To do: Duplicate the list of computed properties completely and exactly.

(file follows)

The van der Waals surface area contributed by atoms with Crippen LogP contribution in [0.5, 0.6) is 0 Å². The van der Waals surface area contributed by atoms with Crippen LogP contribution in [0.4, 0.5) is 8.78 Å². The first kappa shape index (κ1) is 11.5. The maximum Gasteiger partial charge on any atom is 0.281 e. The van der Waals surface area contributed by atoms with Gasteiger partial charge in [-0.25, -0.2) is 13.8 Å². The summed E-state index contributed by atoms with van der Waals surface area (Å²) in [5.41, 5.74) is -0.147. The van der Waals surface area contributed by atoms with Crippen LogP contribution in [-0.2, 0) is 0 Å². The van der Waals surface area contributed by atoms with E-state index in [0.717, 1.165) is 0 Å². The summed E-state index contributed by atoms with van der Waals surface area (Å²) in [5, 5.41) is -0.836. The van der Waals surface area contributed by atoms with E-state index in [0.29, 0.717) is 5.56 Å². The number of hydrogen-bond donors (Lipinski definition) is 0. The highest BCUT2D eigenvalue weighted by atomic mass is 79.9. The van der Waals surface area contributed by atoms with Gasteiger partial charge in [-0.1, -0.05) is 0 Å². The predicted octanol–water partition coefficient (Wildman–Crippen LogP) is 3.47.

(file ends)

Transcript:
The van der Waals surface area contributed by atoms with Crippen LogP contribution in [0.5, 0.6) is 0 Å². The van der Waals surface area contributed by atoms with Crippen LogP contribution in [0.4, 0.5) is 8.78 Å². The first kappa shape index (κ1) is 11.5. The maximum Gasteiger partial charge on any atom is 0.281 e. The van der Waals surface area contributed by atoms with Gasteiger partial charge in [-0.25, -0.2) is 13.8 Å². The summed E-state index contributed by atoms with van der Waals surface area (Å²) in [5.41, 5.74) is -0.147. The van der Waals surface area contributed by atoms with Crippen LogP contribution in [-0.2, 0) is 0 Å². The van der Waals surface area contributed by atoms with E-state index in [0.717, 1.165) is 0 Å². The summed E-state index contributed by atoms with van der Waals surface area (Å²) in [5, 5.41) is -0.836. The van der Waals surface area contributed by atoms with E-state index in [0.29, 0.717) is 5.56 Å². The number of hydrogen-bond donors (Lipinski definition) is 0. The highest BCUT2D eigenvalue weighted by atomic mass is 79.9. The van der Waals surface area contributed by atoms with Gasteiger partial charge in [-0.1, -0.05) is 0 Å². The predicted octanol–water partition coefficient (Wildman–Crippen LogP) is 3.47.